Historical Thinking = Making Evidence-Based Claims

If I had a nickel for every time I have used the word “evidence” in the last couple of years, I would have a substantial pile of nickels! We see the word evidence in the Common Core Standards, in the curriculum modules that have been developed to support ELA instruction and in every discussion of historical thinking. We want students to become skilled in finding and using evidence from text to support their analyses, their interpretations and their conclusions. We especially want them to be able to do this in their writing.

magnifying-glassThis is exactly what historians do for a living! What do historians do? They make claims about what happened in the past based on the evidence that they collect from primary and secondary sources. They analyze these sources to find patterns of agreement and contradiction, clarity and confusion, overlap and disparity. From that analysis, they formulate a claim: “Here is what I think this means and here’s why I think so.”

Monte-SanoChauncey Monte-Sano, a professor and researcher at the University of Michigan states, “Experts know that writing a historical essay involves sifting through sources and constructing an interpretation grounded in evidence.” (Monte-Sano 2012) The challenge for teachers is to help our students see and begin to apply this process to their learning in social studies, when traditional teaching methods have trained them to believe that history consists of “true” facts to be memorized, chosen on multiple choice tests and recounted and summarized in essays

Monte-Sano suggests that the problem for students in thinking and writing historically is that, “…adolescents tend to see the goals of writing differently, not always understanding that history essays require them to construct an argument or situate a topic in historical context. Instead, they focus on generating information and fail to organize essays around ideas. Indeed, writing experts argue that novices transfer their knowledge to their written work without shaping it in any way. When novices do try composing an argument, they may engage in a unidirectional process of first establishing a thesis and then finding facts to support it.” (Monte-Sano 2012) Hmmm…creating a thesis first and then cherry-picking the evidence that will support that thesis…sounds like something I may have done at some point in my academic career! Just sayin’.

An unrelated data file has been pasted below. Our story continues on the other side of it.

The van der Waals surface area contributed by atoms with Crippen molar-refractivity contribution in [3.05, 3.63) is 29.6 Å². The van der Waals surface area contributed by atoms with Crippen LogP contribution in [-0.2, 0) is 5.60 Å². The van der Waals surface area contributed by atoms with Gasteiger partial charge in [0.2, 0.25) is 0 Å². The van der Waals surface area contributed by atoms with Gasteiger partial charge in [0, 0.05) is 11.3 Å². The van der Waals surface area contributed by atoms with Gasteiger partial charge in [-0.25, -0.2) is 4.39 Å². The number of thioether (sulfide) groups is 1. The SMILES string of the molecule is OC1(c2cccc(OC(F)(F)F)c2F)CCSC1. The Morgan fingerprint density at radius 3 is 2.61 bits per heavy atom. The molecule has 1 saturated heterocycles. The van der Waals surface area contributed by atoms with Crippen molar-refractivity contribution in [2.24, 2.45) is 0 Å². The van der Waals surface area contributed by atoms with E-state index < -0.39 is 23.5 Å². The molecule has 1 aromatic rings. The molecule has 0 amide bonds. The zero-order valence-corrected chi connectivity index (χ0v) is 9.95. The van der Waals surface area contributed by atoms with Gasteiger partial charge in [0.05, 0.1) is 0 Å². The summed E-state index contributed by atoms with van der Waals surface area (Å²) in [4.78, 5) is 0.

What we want our students to do is to see that historical evidence doesn’t always line up neatly on one side or another of an issue, an event or a concept. The evidence is messy and often points to multiple conclusions. This makes history difficult to pin down. It is also what makes history dynamic and exciting! History is contested and contestable! Isn’t that why we love it?

What can classroom teachers do to build this skill of using evidence to make claims and build arguments? I have gleaned some ideas from the Teaching History Education Clearinghouse.

  • Use primary sources regularly and help students become critical consumers of information. Multiple accounts, especially if they represent conflicting information, help students understand that history is about interpretation and depends on many factors such as point of view and purpose.
  • Pose significant questions as the focus of students’ investigation. Meaty questions such as those contained in Historical Scene Investigations or History Labs help students use evidence to make claims and form arguments.
  • Use “cognitive tools” such as handouts, anchor charts, or templates that support student learning. Mnemonics such as SOAP (Speaker, Occasion, Audience, Purpose) for sourcing and STOP (Suspend judgment, Take a side, Organize ideas, Plan) to organize writing can be helpful structures to keep students focused on the task.

Historical thinking is ultimately about reading and writing and then asking questions about what we read and write. Students have to have many opportunities to practice using evidence from primary and secondary sources in discussions and in their writing in order to develop their skills.

And I just added 12 nickels to my growing pile!


Monte-Sano, Chauncey. “Toward Disciplinary Writing in History: Preparing the Next Generation.Perspectives on History, May 2012.


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